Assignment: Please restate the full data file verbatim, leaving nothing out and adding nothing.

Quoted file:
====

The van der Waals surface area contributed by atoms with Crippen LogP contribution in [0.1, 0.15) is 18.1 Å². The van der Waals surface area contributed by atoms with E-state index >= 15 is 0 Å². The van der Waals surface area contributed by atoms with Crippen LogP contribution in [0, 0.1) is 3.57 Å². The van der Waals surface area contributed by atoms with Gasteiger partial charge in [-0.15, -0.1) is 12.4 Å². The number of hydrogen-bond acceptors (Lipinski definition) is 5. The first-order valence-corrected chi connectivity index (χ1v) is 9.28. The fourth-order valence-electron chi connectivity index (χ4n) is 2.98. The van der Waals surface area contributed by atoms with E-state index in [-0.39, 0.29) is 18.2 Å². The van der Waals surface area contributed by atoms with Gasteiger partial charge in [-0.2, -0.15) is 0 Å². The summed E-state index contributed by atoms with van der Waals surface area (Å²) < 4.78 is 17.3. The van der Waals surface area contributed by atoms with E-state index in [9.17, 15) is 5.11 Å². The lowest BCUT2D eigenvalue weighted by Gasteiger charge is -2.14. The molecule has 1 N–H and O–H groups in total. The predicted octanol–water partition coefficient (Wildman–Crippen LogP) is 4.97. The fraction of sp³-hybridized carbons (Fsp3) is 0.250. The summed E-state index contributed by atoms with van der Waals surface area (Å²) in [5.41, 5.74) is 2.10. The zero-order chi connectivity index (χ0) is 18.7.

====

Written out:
The van der Waals surface area contributed by atoms with Crippen LogP contribution in [0.1, 0.15) is 18.1 Å². The van der Waals surface area contributed by atoms with E-state index >= 15 is 0 Å². The van der Waals surface area contributed by atoms with Crippen LogP contribution in [0, 0.1) is 3.57 Å². The van der Waals surface area contributed by atoms with Gasteiger partial charge in [-0.15, -0.1) is 12.4 Å². The number of hydrogen-bond acceptors (Lipinski definition) is 5. The first-order valence-corrected chi connectivity index (χ1v) is 9.28. The fourth-order valence-electron chi connectivity index (χ4n) is 2.98. The van der Waals surface area contributed by atoms with E-state index in [-0.39, 0.29) is 18.2 Å². The van der Waals surface area contributed by atoms with Gasteiger partial charge in [-0.2, -0.15) is 0 Å². The summed E-state index contributed by atoms with van der Waals surface area (Å²) < 4.78 is 17.3. The van der Waals surface area contributed by atoms with E-state index in [9.17, 15) is 5.11 Å². The lowest BCUT2D eigenvalue weighted by Gasteiger charge is -2.14. The molecule has 1 N–H and O–H groups in total. The predicted octanol–water partition coefficient (Wildman–Crippen LogP) is 4.97. The fraction of sp³-hybridized carbons (Fsp3) is 0.250. The summed E-state index contributed by atoms with van der Waals surface area (Å²) in [5.41, 5.74) is 2.10. The zero-order chi connectivity index (χ0) is 18.7.